Northeast African States Demand Greater Share of Nile River Water
latent conflict over the distribution of water from the Nile River has been unfolding in Northeast Africa for several years. This conflict could very well add to the already existing tension in the region. Insufficient rainfall, widespread famine, rapid population growth, and the desire for economic development have made the downstream of water a contentious issue among the riparian states.
On the core of the emerging conflict lies a 1959 treaty between Egypt and Sudan -- excluding all other riparian states -- that regulates the distribution of water from the Nile among the two signature powers; the treaty has disproportionately favored Egypt, which was, at the time, the hegemonic power in Northeast Africa. Other African states have, however, developed their economies in recent years and face high population growth levels. These developments have led them to demand a greater share of Nile River water.
While other countries face similar challenges, Ethiopia has been the major protagonist in challenging the Egyptian position. Eight-five percent of the Nile water passing through Egypt comes from the famine-ridden country of Ethiopia. Egypt has so far maintained that any unilateral action to make use of Nile River water would be regarded as a breach of international law and has even threatened to go to war should Ethiopia take further steps without first consulting Cairo.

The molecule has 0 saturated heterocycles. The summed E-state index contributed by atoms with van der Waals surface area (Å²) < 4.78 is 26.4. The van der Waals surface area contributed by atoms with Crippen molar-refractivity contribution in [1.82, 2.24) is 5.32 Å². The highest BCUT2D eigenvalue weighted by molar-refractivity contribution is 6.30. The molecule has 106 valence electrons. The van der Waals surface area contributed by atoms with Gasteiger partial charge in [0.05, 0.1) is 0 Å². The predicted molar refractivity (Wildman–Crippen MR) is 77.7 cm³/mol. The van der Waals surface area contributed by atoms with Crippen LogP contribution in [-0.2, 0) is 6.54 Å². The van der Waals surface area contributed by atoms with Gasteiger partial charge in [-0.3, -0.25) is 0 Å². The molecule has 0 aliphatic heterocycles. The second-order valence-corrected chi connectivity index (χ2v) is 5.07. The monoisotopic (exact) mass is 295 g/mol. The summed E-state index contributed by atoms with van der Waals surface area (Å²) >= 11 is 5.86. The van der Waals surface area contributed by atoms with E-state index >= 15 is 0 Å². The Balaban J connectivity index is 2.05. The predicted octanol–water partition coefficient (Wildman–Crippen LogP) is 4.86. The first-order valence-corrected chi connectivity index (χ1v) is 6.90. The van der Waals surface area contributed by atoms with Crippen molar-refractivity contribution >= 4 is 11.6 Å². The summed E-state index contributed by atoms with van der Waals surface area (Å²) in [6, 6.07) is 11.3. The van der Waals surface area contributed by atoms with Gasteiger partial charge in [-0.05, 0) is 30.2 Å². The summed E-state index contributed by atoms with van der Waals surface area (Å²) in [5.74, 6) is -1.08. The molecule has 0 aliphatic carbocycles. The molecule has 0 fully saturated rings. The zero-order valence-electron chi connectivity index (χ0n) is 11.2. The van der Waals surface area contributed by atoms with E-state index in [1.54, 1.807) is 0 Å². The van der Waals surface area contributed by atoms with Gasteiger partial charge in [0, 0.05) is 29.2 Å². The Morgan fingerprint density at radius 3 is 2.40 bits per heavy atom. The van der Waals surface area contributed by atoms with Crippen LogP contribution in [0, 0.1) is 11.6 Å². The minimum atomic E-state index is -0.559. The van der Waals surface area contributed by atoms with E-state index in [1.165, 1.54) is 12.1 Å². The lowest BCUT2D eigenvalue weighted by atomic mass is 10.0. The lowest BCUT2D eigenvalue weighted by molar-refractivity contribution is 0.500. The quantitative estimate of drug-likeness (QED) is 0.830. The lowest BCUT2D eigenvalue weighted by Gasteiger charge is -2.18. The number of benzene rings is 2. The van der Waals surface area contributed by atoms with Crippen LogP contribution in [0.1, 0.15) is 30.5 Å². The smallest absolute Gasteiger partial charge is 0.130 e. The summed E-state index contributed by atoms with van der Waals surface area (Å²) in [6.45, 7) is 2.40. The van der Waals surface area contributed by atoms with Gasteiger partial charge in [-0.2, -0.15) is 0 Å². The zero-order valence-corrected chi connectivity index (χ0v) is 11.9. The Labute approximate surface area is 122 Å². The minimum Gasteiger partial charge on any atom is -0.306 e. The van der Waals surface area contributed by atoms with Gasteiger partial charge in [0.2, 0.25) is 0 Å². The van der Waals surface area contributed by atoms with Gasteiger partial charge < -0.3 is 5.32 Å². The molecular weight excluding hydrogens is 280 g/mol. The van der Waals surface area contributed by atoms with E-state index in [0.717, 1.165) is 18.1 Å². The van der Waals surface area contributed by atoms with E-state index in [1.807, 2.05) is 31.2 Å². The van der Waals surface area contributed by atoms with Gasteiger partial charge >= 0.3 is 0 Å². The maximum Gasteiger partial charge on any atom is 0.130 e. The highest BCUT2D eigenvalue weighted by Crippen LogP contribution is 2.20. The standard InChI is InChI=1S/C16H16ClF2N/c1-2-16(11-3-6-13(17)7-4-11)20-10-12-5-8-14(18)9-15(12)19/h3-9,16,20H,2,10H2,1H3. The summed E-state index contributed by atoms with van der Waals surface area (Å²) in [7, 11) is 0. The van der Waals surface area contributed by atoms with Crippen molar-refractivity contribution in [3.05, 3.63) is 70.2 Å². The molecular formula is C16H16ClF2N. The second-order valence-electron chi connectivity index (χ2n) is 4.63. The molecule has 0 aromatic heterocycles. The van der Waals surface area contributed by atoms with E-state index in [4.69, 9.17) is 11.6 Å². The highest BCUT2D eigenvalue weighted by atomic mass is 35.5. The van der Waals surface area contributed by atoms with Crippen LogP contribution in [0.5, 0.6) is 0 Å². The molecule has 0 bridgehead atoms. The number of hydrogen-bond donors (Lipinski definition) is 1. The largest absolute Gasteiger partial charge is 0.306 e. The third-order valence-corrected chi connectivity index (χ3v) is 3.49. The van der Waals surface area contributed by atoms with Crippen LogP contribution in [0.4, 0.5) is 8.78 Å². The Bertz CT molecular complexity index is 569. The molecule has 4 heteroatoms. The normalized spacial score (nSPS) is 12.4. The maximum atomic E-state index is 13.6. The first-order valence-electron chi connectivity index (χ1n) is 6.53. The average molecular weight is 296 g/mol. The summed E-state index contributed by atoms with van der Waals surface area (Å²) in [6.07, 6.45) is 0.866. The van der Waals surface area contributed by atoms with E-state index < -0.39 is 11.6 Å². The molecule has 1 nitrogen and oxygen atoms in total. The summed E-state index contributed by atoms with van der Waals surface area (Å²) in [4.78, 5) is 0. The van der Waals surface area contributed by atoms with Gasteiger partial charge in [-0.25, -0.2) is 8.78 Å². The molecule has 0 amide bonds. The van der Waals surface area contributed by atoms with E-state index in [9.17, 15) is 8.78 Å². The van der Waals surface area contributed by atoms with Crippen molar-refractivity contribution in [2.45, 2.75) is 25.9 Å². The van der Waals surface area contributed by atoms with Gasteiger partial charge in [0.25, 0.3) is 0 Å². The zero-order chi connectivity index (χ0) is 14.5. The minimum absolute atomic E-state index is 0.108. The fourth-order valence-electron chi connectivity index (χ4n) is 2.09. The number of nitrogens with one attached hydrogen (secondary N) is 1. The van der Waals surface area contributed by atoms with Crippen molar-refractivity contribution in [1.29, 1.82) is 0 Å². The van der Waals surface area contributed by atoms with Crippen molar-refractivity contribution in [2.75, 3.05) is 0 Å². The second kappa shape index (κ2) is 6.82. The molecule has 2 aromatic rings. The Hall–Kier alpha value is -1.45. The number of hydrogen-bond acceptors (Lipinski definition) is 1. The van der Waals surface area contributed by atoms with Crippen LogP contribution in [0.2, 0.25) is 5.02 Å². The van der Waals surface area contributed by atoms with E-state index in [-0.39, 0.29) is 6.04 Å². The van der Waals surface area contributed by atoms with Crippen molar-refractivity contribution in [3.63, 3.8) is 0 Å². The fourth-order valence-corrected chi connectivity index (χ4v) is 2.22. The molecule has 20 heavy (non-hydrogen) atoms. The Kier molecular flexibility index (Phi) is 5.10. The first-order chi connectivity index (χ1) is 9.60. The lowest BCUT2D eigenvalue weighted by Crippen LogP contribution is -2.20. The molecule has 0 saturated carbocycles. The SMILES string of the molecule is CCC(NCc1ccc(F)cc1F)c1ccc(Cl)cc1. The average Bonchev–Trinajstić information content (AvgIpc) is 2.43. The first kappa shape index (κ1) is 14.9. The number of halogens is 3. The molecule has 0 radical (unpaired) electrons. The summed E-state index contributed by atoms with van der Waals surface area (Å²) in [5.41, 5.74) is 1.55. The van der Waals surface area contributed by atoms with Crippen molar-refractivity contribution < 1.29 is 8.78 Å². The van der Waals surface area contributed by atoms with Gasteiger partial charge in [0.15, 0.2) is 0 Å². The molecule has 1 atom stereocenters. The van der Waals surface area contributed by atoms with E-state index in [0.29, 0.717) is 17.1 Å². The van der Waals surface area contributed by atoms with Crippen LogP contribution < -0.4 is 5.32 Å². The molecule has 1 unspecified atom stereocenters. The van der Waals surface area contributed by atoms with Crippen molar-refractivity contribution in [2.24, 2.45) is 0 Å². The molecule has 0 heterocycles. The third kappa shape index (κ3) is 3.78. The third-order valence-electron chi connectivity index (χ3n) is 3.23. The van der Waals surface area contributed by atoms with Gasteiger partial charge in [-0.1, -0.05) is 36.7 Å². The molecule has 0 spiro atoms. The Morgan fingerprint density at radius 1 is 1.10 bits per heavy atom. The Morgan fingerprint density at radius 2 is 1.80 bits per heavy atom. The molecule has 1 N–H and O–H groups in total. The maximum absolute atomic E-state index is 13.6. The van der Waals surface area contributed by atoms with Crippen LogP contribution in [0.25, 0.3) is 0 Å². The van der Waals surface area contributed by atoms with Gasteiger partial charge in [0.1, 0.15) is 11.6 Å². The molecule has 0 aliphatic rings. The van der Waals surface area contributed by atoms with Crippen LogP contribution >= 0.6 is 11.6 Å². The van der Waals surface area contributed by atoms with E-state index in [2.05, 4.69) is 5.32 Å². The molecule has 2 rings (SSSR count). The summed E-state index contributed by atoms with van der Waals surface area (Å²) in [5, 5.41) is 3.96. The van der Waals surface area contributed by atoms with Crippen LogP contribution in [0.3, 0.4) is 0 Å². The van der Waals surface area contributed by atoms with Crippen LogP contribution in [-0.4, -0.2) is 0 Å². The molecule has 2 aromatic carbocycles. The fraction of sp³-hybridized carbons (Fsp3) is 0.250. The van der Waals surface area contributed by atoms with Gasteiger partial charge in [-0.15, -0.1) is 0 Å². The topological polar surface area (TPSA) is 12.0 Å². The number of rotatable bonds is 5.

Ethiopia, the most populous country in the Horn of Africa, needs to develop its irrigation system to end the decades-long dependency on foreign food relief; at the same time, however, Egypt's population is growing rapidly, increasing water demand. Moreover, roughly 95 percent of Egypt's territory is inhospitable desert. Cairo has even built new cities for its growing population, projects that require even more water. Both countries are striving to develop their economies and to feed their populations, while climactic changes are making droughts more widespread.
The distribution of Nile River water has been regulated by the 1929 Blue Nile agreement between the United Kingdom and Egypt, and the 1959 agreement between Sudan and Egypt. The latter gave Cairo a de facto right to veto any project using Nile water in other riparian states. Although this treaty remained unchallenged over the years, this is no longer the case. Indeed, many African states have experienced robust G.D.P. growth rates in recent years -- with the notable exception of Eritrea, which suffers immensely due to its border war with Ethiopia and its devastating economic policy of self-reliance -- and this has increased their need to develop their infrastructure, produce more energy, and provide more water to their populations. Understandably, the majority of the Nile River countries now want to renegotiate the decades-old treaties.
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